Future Policing – The Law Engagement Officer (part one)

The first in a series of articles anticipating the future of policing and the changing nature of the police officer role; specifically the awareness and skills required

Police photo (2) (1)A proportion of people are attracted to become a police officer to enforce the law. With one of many aims being to keep the general public, who hardly ever come in to contact with the police, feeling safe by focusing on those who break the law.

The changing landscape of policing however is calling for more engagement and less force, especially when you consider that


  • Two thirds of all reported incidents don’t require law enforcement action
  • Crime is going down (according to Government figures)
  • Incidents involving vulnerable people and those not committing crime, dealt with by the police, is going up
  • One in four of us will experience a mental health issue in our lifetime, leaving us close to/ within the vulnerable category

Engagement is a ‘hot’ word and there has been lots of credible research into both public and private sector organisations urging them to master customer and employee engagement.

When employees are engaged it’s been proven there are

  • Increased rates of discretionary effort
  • Less staff sickness/absenteeism
  • Improved efficiency and productivity

In police parlance, community engagement is often talked about but not for reasons of being ‘nice’ to customers as cynics sometimes think, but for making a real difference to the prevention and detection of crime.

Engaged communities 

  • Report more crimes
  • Offer intelligence to detect more crimes
  • Take responsibility for the values and standards in their neighbourhoods
  • And when a major incident occurs they co-operate with (and not shut-out) the police

To better understand the changing need for the future rise of Law Engagement Officers we also have to consider what engagement means; its structures, values, behaviours, attributes and relationships.

Old school thinking believed that public and private sectors were far different as regards to the needs of customers. Over the years I have lost count of the amount of Police officers that have objected with, “we’re not Marks and Spencer’s”, “we’re not selling anything” or “we don’t have customers”

What unites both sectors is the fulfilment of basic human needs that are psychological and emotional imperatives. These are the need for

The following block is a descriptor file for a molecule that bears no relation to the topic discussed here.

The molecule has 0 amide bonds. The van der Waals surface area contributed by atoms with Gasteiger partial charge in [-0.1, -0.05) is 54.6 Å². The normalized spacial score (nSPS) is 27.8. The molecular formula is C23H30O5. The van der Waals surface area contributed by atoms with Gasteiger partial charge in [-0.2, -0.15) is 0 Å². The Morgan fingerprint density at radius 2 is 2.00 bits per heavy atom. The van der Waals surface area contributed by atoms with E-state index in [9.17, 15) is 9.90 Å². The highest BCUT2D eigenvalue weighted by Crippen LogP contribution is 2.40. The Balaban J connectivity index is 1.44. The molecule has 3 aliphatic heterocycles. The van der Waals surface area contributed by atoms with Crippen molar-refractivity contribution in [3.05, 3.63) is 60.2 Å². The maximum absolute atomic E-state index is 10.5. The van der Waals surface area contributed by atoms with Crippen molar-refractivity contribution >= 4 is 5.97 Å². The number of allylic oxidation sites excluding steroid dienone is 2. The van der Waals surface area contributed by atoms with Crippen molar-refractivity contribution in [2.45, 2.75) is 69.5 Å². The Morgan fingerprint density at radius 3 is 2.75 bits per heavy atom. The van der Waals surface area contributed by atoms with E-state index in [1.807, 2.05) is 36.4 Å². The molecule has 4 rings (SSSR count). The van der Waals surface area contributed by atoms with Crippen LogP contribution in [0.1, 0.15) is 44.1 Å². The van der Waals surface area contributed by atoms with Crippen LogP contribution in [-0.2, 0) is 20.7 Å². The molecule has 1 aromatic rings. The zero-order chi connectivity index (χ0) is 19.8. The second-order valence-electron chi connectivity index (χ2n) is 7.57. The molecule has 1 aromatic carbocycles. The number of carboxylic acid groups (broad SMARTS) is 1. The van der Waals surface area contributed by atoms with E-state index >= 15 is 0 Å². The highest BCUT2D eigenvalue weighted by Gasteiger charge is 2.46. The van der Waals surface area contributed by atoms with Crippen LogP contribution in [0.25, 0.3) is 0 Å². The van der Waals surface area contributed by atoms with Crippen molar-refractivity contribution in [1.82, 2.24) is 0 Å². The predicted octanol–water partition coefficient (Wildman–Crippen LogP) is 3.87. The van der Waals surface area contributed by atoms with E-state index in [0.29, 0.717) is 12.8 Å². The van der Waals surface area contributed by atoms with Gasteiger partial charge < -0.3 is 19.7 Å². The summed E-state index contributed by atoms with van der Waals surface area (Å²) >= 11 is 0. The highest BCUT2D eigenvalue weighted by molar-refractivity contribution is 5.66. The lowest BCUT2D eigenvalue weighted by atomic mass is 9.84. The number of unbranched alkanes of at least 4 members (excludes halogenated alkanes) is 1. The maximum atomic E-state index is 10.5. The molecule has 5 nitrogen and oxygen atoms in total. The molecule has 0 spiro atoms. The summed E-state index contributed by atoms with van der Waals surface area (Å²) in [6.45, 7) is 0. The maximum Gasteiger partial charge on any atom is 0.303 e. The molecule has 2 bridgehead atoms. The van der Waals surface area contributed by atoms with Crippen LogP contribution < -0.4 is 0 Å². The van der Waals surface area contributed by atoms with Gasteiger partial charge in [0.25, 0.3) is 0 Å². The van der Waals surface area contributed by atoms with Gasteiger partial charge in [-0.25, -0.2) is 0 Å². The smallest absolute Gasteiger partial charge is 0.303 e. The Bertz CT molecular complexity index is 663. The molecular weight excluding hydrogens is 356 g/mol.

• Affiliation
  • Trust
  • Collaboration
  • Advocacy

If you have communities or customers that trust you, that feel they are connected to you, that are motivated to work with you and tell others about your great work, you have an exemplary service offering. These are what both private and public sectors hanker for and they occur through engagement.

Human beings need highly engaging, quality human interactions that require much more than the latest process or piece of technology or cost saving initiative to see them through.

These are attributes, behaviours and a relational awareness that no process can ever reproduce.

Get your internal and external customer engagement wrong and the consequences are severe as both sectors are often experiencing. Take the health service and the over-processing, target, tick box, time prioritised, un-empathic cultures they have sometimes developed.

Over-processing (treating staff and customers as just another on the conveyor belt tonight) often leads to short falls within

  • Compassion
  • Empathy
  • Collaboration

And increases within

  • Stress
  • Distress
  • Punitive and non-supportive behaviours

These are some of the hallmarks of bureaucratic climates that create empathy fatigue for front line professionals and that disengage their customers.

What are the attributes of engagement?

We shall explore these in detail within the next article but for now here’s one to whet your appetite – Courage and specifically Internal Courage because engagement implies turning towards difficult feelings, not away from them.

Turning towards, stress, vulnerability, discomfort and suffering with the skills and attributes of empathy and compassion. And with a compassion that must also be used on ourselves when the working environment we are in is squeezing us for more and more and we are left feeling vulnerable, stressed and depleted.


Future Vision is running a special seminar focusing on some of the subjects within this article on December 10th 2013 in Manchester. For more details (and a PDF download) go to https://police-customer-service.eventbrite.co.uk/

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